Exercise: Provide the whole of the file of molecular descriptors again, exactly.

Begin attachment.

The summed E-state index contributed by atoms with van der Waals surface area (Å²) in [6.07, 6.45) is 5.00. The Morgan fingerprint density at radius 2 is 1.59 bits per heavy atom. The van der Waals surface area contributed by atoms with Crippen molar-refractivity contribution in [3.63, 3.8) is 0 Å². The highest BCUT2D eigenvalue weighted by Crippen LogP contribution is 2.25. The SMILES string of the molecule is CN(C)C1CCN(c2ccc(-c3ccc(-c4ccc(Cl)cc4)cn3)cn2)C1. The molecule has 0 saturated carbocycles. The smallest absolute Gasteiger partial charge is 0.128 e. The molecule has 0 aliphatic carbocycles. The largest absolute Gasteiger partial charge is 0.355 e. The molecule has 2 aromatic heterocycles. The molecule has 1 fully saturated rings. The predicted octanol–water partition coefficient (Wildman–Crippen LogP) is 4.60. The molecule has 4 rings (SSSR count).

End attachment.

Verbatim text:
The summed E-state index contributed by atoms with van der Waals surface area (Å²) in [6.07, 6.45) is 5.00. The Morgan fingerprint density at radius 2 is 1.59 bits per heavy atom. The van der Waals surface area contributed by atoms with Crippen molar-refractivity contribution in [3.63, 3.8) is 0 Å². The highest BCUT2D eigenvalue weighted by Crippen LogP contribution is 2.25. The SMILES string of the molecule is CN(C)C1CCN(c2ccc(-c3ccc(-c4ccc(Cl)cc4)cn3)cn2)C1. The molecule has 0 saturated carbocycles. The smallest absolute Gasteiger partial charge is 0.128 e. The molecule has 0 aliphatic carbocycles. The largest absolute Gasteiger partial charge is 0.355 e. The molecule has 2 aromatic heterocycles. The molecule has 1 fully saturated rings. The predicted octanol–water partition coefficient (Wildman–Crippen LogP) is 4.60. The molecule has 4 rings (SSSR count).